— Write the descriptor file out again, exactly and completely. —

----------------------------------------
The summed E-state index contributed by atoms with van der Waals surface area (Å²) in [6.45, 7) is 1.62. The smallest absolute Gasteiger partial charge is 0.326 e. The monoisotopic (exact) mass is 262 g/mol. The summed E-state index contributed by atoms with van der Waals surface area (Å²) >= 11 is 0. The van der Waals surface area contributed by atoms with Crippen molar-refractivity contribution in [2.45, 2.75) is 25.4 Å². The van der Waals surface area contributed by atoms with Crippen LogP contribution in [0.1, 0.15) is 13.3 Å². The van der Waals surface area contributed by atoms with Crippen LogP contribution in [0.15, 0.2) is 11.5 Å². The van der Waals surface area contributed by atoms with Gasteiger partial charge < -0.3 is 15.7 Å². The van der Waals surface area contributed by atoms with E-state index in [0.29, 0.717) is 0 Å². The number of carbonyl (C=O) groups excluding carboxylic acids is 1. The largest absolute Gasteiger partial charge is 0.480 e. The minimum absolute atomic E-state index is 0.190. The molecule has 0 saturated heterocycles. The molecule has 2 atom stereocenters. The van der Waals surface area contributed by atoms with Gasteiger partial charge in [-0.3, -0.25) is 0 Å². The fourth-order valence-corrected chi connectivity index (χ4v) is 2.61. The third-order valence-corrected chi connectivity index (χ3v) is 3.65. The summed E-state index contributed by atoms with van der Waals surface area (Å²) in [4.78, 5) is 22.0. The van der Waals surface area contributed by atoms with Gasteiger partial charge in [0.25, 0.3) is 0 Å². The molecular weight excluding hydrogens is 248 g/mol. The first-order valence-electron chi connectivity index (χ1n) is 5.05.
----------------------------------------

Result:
The summed E-state index contributed by atoms with van der Waals surface area (Å²) in [6.45, 7) is 1.62. The smallest absolute Gasteiger partial charge is 0.326 e. The monoisotopic (exact) mass is 262 g/mol. The summed E-state index contributed by atoms with van der Waals surface area (Å²) >= 11 is 0. The van der Waals surface area contributed by atoms with Crippen molar-refractivity contribution in [2.45, 2.75) is 25.4 Å². The van der Waals surface area contributed by atoms with Crippen LogP contribution in [0.1, 0.15) is 13.3 Å². The van der Waals surface area contributed by atoms with Crippen LogP contribution in [0.15, 0.2) is 11.5 Å². The van der Waals surface area contributed by atoms with Gasteiger partial charge < -0.3 is 15.7 Å². The van der Waals surface area contributed by atoms with E-state index in [0.29, 0.717) is 0 Å². The number of carbonyl (C=O) groups excluding carboxylic acids is 1. The largest absolute Gasteiger partial charge is 0.480 e. The minimum absolute atomic E-state index is 0.190. The molecule has 0 saturated heterocycles. The molecule has 2 atom stereocenters. The van der Waals surface area contributed by atoms with Gasteiger partial charge in [-0.3, -0.25) is 0 Å². The fourth-order valence-corrected chi connectivity index (χ4v) is 2.61. The third-order valence-corrected chi connectivity index (χ3v) is 3.65. The summed E-state index contributed by atoms with van der Waals surface area (Å²) in [4.78, 5) is 22.0. The van der Waals surface area contributed by atoms with Gasteiger partial charge in [0.25, 0.3) is 0 Å². The molecular weight excluding hydrogens is 248 g/mol. The first-order valence-electron chi connectivity index (χ1n) is 5.05.